# $$n$$th power Difference

Let $$x,y,z$$ be integers satisfying $\left\{\begin{array}{l}x-y=z^n\\ y-z=x^n\\ z-x=y^n\end{array}\right.$ for some integer $$n$$.

Prove that there does not exist non-zero solutions for $$x,y,z$$.

Note by Daniel Liu
4 years, 1 month ago

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By adding the equations together, we see that $$x^n+y^n+z^n=0,$$ or $$x^n+y^n=-z^n.$$ Obviously, $$(0,0,0)$$ is a solution. Do cases on other values of $$n.$$

$$\textbf{Case 1:}$$ $$n=0$$

We can rearrange the equations as follows. \begin{align} x-y&=1\\ y-z&=1\\ z-x&=1 \end{align} Adding these together shows that $$0=3,$$ which obviously leads to a contradiction.

$$\textbf{Case 2:}$$ $$n=1$$

Rewrite the equations. \begin{align} x-y&=z\\ y-z&=x\\ z-x&=y \end{align} You can apply the following logic to any of the three variables. Take a look at $$x$$ and the following two equations. \begin{align} y-z&=x&\text{ }(1)\\ z-x&=y&\text{ }(2) \end{align} Some rearranging shows that $$x=y-z$$ from $$(1)$$ and $$x=z-y$$ from $$(2).$$ $$x=\pm(y-z)$$ which is only possible if $$x=y-z=0.$$ As I said before, you can show this with any variable.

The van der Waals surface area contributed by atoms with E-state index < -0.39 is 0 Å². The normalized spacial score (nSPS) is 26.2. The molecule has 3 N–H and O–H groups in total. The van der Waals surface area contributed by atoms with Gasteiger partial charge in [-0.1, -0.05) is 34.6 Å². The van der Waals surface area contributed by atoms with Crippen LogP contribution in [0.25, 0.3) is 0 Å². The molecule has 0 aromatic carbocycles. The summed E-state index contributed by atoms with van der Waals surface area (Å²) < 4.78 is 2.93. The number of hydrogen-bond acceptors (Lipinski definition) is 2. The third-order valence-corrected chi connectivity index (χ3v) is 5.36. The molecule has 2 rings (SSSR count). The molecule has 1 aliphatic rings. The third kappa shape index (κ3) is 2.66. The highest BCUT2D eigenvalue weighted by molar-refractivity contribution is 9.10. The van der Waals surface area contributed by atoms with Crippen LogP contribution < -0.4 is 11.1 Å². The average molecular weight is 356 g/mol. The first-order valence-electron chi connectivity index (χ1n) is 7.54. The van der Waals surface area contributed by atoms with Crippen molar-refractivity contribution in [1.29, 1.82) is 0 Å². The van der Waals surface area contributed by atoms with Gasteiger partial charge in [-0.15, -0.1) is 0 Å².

Therefore, if $$n=1,$$ the only possible solution is $$(0,0,0).$$

$$\textbf{Case 3:}$$ $$n=2$$ or some other positive even.

If $$n=2,$$ then $$x^n,$$ $$y^n,$$ and $$z^n$$ are all non-negative. This means $$-z^n$$ is non-positive. The only possible way to add two non-negatives together to get a non-positive is if all those numbers are equal to $$0.$$ So once again, $$(0,0,0)$$ is the only solution. The same logic can be applied to any other even $$n$$.

$$\textbf{Case 4:}$$ $$n=3$$ or some other positive odd.

If $$x^n+y^n=-z^n,$$ then $$-(x^n+y^n)=z^n$$ and therefore $$(-x)^n+(-y)^n=z^n$$ Substitute $$a=-x$$ and $$b=-y$$ to find that $$a^n+b^n=z^n.$$ $$n$$ is greater than $$2,$$ so by Fermat's Last Theorem, there are no nonzero solutions.

$$\textbf{Case 5:}$$ $$n$$ is negative.

Two integers cannot have a difference that is not an integer itself. The case where $$x,$$ $$y,$$ and $$z$$ have solutions in the set $$\{-1,1\}$$ can be disproven with the proof that $$n$$ cannot equal $$1.$$

$\mathbb{Q.E.D.}$

- 4 years, 1 month ago

Yeah that's what I did. Without as much laborious casework.

- 4 years, 1 month ago

By the law of trichotomy, we must be able to arrange $$x,y,z$$ in order from least to greatest. Suppose, without loss of generality, that $$x \le y \le z$$.

Then by the first equation, $$z^n \le 0$$. The only way this could be true is if $$z \le 0$$.

Similarly, by the third equation we have $$y^n \ge 0$$, so $$y \ge 0$$.

However, now we have $$z \le 0 \le y$$, so $$z \le y$$. But we also assumed that $$y \le z$$. Therefore $$y = z$$.

Since $$0 \le y = z \le 0$$, then we must have $$y = z = 0$$. Therefore, $$x = 0$$ as well.

Hence the only solution is $$(0,0,0)$$. You get a similar result if you choose any other ordering of $$x,y,z$$.

Note that this solution works even if $$x,y,z \in \mathbb{R}$$, rather than integers.

- 4 years, 1 month ago